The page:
GUILTY: Qantas shares plunge after criminal conviction

A health and safety representative was sacked after he asked for better protection for staff cleaning planes from China.

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Qantas Airways Limited (ASX: QAN) shares are down after a court found the airline guilty of a criminal charge relating to the way it treated a staff member.

SafeWork NSW had brought the case to a NSW District Court after its investigation into the standing down of the airline's health and safety representative Theo Seremetidis.

The court ruled on Thursday morning that parts of the mistreatment depicted by SafeWork NSW was established beyond reasonable doubt.

Ultimately the judge found Qantas guilty of the charge of discriminating against Seremetidis for carrying out his duties as a health and safety rep. Two other charges relating to threatening him with disciplinary action were dismissed.

Qantas shares are down 0.56% on Thursday morning at the time of writing.

No protective equipment for plane cleaners

Back when the COVID-19 pandemic first hit Australia, Seremetidis instructed some workers to "cease unsafe work", namely cleaning planes that had just arrived from China.

Qantas management told the safety rep to stop coming to work from 7 February 2020.

Seremetidis had also raised alarm bells about cleaning staff not being provided suitable personal protective equipment to protect them against a virus with unknown consequences at the time.

The Australian government had not yet blocked transport from China at the time.

The judge stated that Seremetidis was a credible witness and that he "attempted to carry out his duties as an HSR [health and safety rep] conscientiously and carefully".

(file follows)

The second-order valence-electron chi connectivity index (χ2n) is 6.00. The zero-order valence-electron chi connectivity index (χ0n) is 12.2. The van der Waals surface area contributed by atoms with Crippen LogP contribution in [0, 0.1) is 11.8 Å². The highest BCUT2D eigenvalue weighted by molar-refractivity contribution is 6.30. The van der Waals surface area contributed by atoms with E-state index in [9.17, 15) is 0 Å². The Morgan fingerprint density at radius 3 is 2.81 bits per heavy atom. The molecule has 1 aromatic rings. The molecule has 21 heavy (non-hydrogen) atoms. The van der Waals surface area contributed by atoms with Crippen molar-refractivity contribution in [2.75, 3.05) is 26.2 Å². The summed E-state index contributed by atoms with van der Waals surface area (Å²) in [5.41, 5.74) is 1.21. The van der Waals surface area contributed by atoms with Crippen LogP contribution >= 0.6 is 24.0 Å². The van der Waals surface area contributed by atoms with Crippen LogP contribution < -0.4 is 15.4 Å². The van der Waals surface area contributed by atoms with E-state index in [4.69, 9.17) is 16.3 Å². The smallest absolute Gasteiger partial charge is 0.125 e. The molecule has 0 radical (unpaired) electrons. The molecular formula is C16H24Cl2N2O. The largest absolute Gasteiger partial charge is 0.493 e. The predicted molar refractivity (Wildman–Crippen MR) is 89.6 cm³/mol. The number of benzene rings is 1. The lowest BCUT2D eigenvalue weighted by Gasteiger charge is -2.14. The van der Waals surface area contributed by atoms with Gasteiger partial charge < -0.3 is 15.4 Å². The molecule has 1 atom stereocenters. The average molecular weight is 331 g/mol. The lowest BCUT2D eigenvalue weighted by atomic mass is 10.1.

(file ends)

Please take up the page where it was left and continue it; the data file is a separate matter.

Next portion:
A Qantas spokesperson told The Motley Fool that the airline acknowledged the verdict and would "review the judgment" before further comment.

Qantas urged to show 'it has changed its ways'

The Transport Workers' Union urged Qantas management to show "it has changed its ways" by accepting the guilty finding and apologising to Seremetidis.

TWU president Richard Olsen thanked SafeWork NSW for this "unprecedented prosecution".

"Theo courageously took on one of Australia's biggest corporate bullies and won," he said.

"Theo always acted diligently to protect his colleagues, and the evidence brought in this case proved that he thoroughly researched the risks, asked the right questions of his employer, and requested protective equipment and training for workers cleaning planes from covid hotspots."

Olsen added that Qantas went beyond merely ignoring Seremetidis.

"[Qantas] set out to punish and silence him for acting in his role as a highly trained HSR."

Motley Fool contributor Tony Yoo has no position in any of the stocks mentioned. The Motley Fool Australia's parent company Motley Fool Holdings Inc. has no position in any of the stocks mentioned. The Motley Fool Australia has no position in any of the stocks mentioned. The Motley Fool has a disclosure policy. This article contains general investment advice only (under AFSL 400691). Authorised by Scott Phillips.

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